Can You Freeze Dry Moringa

The moringa tree (moringa olifera), has been called “The Miracle Tree”1 by many for good reason. All parts of the tree are packed with vitamins, minerals, and nutrients2 which I’ll explore below.

It turns out, different preservation methods for storing moringa have been explored3 and it turns out that freeze drying moringa is the winning technique for preserving all of the nutritional value.

Follow along as I try it myself; I grew my own moringa tree, trimmed it, freeze dried the trimmings, and made powder. We’ll explore the taste, some discussions on yield, and give a final verdict at the end.

Moringa Nutrition

If you go to your friend Google and type in a search query like “moringa nutrition”, you’ll likely come away with the following quote:

Moringa is said to provide 7 times more vitamin C than oranges, 10 times more vitamin A than carrots, 17 times more calcium than milk, 9 times more protein than yogurt, 15 times more potassium than bananas and 25 times more iron than spinach.1

Though you’ll probably find something similar to the above quote all over the internet, most of the citations lead to different papers that keep citing each other. I followed quite the rabbit trail to try to find the source, and it seems that the trail ends at the book I cited by an author named Lowell J. Fuglie of the National Council of the Churches of Christ in the United States of America Church World Service. I cannot find credentials for him and I cannot find a copy of the above cited book to read, so I eventually gave up and moved to a more direct search.

A wonderful review paper was published in 2020 that answered my questions (objectively, with real numbers) about the actual nutrition, gram by gram, contained in moringa leaves specifically.2 For the sake of brevity, I will reproduce the exact chart from the article below:

I did note some interesting things from the chart above, but overall, the information from this review article is great.

  1. The protein content in the dry, moringa leaf powder is incredibly high. 27g of protein per 100g of powder is on par with any protein supplement.
  2. The amount of sulfur (“S” in the chart) is surprisingly high. This likely explains why the moringa is sometimes referred to as the “horseradish tree” or the “cabbage tree”.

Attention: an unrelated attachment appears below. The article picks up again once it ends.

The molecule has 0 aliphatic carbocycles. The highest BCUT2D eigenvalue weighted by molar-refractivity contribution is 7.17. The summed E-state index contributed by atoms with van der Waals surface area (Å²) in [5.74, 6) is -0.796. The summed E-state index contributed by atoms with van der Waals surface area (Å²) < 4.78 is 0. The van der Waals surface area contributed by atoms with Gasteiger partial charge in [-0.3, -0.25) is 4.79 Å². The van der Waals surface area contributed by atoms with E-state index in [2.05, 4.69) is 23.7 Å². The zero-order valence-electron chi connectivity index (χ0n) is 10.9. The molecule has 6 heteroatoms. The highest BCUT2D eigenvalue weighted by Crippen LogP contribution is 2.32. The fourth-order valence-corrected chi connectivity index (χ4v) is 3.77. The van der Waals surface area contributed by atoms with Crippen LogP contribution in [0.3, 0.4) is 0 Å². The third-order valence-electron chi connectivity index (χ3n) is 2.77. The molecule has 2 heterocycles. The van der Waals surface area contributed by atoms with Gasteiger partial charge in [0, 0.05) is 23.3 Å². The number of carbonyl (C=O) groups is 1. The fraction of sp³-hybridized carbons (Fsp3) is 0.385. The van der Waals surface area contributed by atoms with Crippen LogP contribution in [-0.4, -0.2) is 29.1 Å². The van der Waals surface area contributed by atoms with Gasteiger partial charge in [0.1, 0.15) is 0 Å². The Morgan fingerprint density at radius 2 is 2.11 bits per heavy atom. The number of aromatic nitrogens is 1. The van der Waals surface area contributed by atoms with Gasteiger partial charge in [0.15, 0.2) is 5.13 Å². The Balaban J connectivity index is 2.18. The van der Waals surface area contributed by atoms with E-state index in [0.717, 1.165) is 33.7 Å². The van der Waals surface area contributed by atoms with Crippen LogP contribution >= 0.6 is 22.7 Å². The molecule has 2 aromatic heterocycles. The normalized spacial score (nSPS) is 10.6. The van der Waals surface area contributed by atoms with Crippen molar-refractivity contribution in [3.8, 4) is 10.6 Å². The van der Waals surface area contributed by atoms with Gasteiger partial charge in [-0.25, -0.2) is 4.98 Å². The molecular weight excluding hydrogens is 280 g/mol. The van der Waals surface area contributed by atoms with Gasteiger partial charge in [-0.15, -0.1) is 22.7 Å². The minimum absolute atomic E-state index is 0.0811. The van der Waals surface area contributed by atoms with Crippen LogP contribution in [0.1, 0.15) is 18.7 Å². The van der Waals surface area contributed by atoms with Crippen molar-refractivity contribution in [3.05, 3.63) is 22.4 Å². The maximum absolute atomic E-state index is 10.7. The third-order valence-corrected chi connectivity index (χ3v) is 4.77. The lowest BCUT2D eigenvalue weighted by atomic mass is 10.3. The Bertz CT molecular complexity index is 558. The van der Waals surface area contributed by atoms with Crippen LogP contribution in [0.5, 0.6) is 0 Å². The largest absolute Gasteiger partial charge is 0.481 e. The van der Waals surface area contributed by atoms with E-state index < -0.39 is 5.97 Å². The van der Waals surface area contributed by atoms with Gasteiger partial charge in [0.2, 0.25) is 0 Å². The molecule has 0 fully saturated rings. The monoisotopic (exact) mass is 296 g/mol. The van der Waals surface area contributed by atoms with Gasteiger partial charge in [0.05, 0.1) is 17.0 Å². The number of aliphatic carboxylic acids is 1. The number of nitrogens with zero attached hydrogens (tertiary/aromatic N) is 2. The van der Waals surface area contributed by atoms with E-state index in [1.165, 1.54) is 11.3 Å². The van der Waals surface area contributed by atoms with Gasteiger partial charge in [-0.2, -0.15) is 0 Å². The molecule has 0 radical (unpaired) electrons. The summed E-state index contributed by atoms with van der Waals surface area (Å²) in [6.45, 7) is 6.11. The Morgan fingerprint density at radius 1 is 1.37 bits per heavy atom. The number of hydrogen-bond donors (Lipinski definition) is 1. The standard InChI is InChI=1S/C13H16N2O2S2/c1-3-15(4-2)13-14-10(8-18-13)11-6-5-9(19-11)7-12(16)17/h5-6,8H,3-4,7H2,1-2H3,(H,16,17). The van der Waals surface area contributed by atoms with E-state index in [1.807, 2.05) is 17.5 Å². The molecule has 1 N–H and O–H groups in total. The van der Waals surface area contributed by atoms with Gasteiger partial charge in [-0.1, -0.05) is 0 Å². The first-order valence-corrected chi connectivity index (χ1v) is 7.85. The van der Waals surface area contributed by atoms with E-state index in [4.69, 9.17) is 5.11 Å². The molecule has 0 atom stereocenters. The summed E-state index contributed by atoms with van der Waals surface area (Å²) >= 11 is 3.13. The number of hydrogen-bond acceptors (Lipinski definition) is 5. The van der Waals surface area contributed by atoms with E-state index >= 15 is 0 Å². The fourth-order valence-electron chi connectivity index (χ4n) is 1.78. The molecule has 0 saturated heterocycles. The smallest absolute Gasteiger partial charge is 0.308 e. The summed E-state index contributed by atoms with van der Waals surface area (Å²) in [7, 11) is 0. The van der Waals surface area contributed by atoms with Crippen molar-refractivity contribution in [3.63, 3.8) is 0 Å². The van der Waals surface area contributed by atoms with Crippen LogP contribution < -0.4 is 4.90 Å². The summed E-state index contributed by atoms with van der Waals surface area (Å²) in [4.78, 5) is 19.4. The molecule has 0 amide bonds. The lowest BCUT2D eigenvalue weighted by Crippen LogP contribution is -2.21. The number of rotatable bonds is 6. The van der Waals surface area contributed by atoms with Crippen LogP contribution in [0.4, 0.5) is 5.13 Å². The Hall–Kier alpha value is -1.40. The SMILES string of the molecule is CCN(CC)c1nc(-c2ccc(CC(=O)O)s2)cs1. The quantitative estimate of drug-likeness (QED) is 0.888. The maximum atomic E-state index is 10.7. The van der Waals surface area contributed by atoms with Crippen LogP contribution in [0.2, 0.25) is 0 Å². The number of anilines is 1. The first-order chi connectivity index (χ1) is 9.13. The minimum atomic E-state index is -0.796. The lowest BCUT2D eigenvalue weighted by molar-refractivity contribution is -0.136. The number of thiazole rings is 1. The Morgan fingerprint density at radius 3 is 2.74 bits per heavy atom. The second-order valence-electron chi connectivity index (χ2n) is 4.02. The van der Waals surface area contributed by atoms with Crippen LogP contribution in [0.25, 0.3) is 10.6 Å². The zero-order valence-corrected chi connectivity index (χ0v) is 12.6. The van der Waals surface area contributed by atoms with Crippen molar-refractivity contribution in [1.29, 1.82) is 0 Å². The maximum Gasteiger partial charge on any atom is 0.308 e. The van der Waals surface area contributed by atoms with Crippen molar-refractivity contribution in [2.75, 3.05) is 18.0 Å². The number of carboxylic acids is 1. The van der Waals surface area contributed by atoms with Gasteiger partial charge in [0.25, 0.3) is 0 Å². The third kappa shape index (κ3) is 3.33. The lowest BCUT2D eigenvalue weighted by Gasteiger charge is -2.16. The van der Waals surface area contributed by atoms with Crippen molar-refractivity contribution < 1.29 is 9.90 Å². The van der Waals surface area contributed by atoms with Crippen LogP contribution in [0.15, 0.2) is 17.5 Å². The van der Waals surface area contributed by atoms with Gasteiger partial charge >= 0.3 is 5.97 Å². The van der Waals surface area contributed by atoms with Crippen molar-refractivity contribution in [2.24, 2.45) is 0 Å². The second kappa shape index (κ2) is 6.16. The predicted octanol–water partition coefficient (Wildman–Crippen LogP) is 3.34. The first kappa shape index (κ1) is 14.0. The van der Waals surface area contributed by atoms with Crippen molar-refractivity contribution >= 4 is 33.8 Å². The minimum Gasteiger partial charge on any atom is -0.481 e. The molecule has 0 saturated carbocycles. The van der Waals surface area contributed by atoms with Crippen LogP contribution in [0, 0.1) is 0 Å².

3. If the B vitamins are really in mg in both columns, you can almost ignore them because they are less than 1mg in most cases in fresh leaves. I’m also not sure why choline is 423mg in fresh leaves and not measured in dry leaf powder.
  4. Vitamin C as reported in the review doesn’t make sense. The chart says there is 220mg vitamin C in fresh leaves but 17.3 (mg?) in dry leaf powder. I’m not sure if this was a typo on the original chart or not.
    • If you refer back to the classic quote I referenced at the beginning… “7 times more vitamin C [in moringa] than oranges”, It’s not exactly true (comparing fresh leaves to an orange) but it’s close.
    • According to the USDA3 there are 59mg of vitamin C (ascorbic acid) in a 100g orange. Our chart reports 220mg vitamin C in 100g of fresh moringa leaves, so there’s really about 3.5 times more vitamin C than an orange. It’s not 7 times as widely reported, but it’s still much more.
  5. Looking now at milk in the same way, the USDA4 reports that 100g of 2% (fortified) milk contains 126mg of calcium. Our chart reports 440mg of calcium in 100g fresh moringa leaves (and a whopping 2 grams in dry powder!). So, to again compare fresh leaves with the same amount of milk, the classic quote says there’s 17 times more calcium [in moringa] than milk, but we again end up at about 3.5 times more. If the 2 grams of calcium in dry moringa powder is correct, then there’s about 16 times more calcium in moringa than the same amount of milk and the quote is spot on!
  6. Next, I compared our original quote “15 times more potassium [in moringa] than bananas” to our chart. We find 259mg of potassium (K) in fresh leaves and a whopping 1324mg K in dry leaf powder. The USDA5 reports that a 100g banana has 326mg K. Our original quote when comparing fresh leaves to the same amount of banana (67mg LESS) or dry leaf powder (4 times more) is significantly less than the reported amounts. Dried moringa leaf powder (100g) compared to the same amount of banana does contain more potassium, but only 4 times more. Fresh leaves (100g) actually contain less potassium than the same amount of banana.